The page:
Kiran Ahluwalia Kashish Attraction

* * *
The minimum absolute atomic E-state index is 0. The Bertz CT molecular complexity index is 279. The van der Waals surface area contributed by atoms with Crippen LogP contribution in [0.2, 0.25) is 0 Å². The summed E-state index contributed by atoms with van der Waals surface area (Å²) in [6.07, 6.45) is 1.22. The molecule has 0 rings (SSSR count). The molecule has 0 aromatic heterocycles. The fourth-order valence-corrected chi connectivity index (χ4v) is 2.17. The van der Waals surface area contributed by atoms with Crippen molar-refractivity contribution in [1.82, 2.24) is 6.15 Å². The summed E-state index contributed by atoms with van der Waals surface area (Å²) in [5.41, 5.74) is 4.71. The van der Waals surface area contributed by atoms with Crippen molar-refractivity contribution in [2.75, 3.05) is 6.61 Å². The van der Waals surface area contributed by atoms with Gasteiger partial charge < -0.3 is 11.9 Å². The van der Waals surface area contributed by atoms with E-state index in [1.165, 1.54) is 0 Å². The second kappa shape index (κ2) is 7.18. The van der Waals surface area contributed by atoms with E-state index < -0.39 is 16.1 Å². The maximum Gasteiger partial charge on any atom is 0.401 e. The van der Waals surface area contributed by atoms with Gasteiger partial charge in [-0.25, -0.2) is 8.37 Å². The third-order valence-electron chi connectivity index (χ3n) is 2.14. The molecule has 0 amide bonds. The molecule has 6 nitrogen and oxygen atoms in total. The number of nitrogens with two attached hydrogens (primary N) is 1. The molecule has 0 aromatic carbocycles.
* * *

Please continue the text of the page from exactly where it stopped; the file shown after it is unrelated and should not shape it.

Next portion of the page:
More than a millennium old, the ghazal is one of the most popular musical forms in the North Indian and Pakistani regions. An artful rival to the more commercial Bollywood style, it's one of the few of the South Asian canons that truly reaches for the precious, yet accessible, intermediary between classical, mystical and folk styles. The ghazal has never found a sizeable audience outside of the subcontinent, mainly because of the languages it uses (i.e., Persian, Urdu and Punjabi), but Kashish Attraction is the best introduction to come our way thus far. Toronto-based vocalist Kiran Ahluwalia provides a brief, but informative, history of the genre and a lyric sheet that's bilingual, but the attraction for all of this ultimately lies in her performance. Graced with a tone that is as sensuous as it is serious, she melodically tells stories on the intoxicating power of love, beauty and even home. The poems that make up her lyrics come from a wide range of sources: folklore, family, medieval and contemporary poets. She's also chosen an accompaniment of the bare minimum essentials - tabla, harmonium, tabla, sarangi and guitar. The latter might seem as the most unorthodox of the ensemble, but Dhiren Raichura finds a way to bring out its lyrical and ornamental qualities. Unlike some of her contemporaries on the subcontinent, she avoids unnecessary overdubs and tacky synthesisers and achieves a rare presentation of clarity for this genre. By contrast, the Amir Khusro composition, "Sau Rang," demonstrates an intriguing desire to experiment with vocal and string drones. The only shortcoming is that there are just eight tracks on the disc, but of course, as is often the case at most ghazal performances, that's enough to arouse the audience to demand more. (Festival)